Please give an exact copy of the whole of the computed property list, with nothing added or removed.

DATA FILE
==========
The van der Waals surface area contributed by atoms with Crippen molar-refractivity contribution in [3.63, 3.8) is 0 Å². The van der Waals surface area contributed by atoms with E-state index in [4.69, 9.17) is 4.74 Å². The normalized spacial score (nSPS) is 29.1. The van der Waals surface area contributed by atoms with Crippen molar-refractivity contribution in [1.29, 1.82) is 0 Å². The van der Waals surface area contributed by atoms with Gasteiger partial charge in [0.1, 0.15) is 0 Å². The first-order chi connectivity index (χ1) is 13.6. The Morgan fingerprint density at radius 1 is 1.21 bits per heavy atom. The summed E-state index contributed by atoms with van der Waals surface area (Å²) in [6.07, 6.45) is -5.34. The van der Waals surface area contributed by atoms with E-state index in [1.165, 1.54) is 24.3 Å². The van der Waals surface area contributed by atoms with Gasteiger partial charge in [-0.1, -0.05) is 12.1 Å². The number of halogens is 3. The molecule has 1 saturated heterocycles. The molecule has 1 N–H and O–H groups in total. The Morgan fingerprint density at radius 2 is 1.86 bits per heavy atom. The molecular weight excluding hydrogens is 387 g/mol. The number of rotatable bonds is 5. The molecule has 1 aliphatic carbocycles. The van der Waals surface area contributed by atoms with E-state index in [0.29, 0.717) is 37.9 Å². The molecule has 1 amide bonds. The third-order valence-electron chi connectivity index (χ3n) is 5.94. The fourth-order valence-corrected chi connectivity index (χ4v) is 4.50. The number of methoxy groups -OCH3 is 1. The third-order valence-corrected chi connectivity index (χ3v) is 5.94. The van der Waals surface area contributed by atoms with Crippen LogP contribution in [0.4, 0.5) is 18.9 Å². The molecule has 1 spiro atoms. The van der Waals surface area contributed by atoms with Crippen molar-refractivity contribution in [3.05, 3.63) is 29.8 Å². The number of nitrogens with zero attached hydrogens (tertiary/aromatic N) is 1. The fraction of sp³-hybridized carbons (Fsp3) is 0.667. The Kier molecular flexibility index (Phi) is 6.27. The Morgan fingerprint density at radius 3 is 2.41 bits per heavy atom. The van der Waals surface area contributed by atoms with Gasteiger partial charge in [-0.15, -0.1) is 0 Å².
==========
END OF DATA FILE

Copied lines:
The van der Waals surface area contributed by atoms with Crippen molar-refractivity contribution in [3.63, 3.8) is 0 Å². The van der Waals surface area contributed by atoms with E-state index in [4.69, 9.17) is 4.74 Å². The normalized spacial score (nSPS) is 29.1. The van der Waals surface area contributed by atoms with Crippen molar-refractivity contribution in [1.29, 1.82) is 0 Å². The van der Waals surface area contributed by atoms with Gasteiger partial charge in [0.1, 0.15) is 0 Å². The first-order chi connectivity index (χ1) is 13.6. The Morgan fingerprint density at radius 1 is 1.21 bits per heavy atom. The summed E-state index contributed by atoms with van der Waals surface area (Å²) in [6.07, 6.45) is -5.34. The van der Waals surface area contributed by atoms with E-state index in [1.165, 1.54) is 24.3 Å². The van der Waals surface area contributed by atoms with Gasteiger partial charge in [-0.1, -0.05) is 12.1 Å². The number of halogens is 3. The molecule has 1 saturated heterocycles. The molecule has 1 N–H and O–H groups in total. The Morgan fingerprint density at radius 2 is 1.86 bits per heavy atom. The molecular weight excluding hydrogens is 387 g/mol. The number of rotatable bonds is 5. The molecule has 1 aliphatic carbocycles. The van der Waals surface area contributed by atoms with E-state index in [0.29, 0.717) is 37.9 Å². The molecule has 1 amide bonds. The third-order valence-electron chi connectivity index (χ3n) is 5.94. The fourth-order valence-corrected chi connectivity index (χ4v) is 4.50. The number of methoxy groups -OCH3 is 1. The third-order valence-corrected chi connectivity index (χ3v) is 5.94. The van der Waals surface area contributed by atoms with Crippen LogP contribution in [0.4, 0.5) is 18.9 Å². The molecule has 1 spiro atoms. The van der Waals surface area contributed by atoms with Crippen molar-refractivity contribution in [3.05, 3.63) is 29.8 Å². The number of nitrogens with zero attached hydrogens (tertiary/aromatic N) is 1. The fraction of sp³-hybridized carbons (Fsp3) is 0.667. The Kier molecular flexibility index (Phi) is 6.27. The Morgan fingerprint density at radius 3 is 2.41 bits per heavy atom. The van der Waals surface area contributed by atoms with Gasteiger partial charge in [-0.15, -0.1) is 0 Å².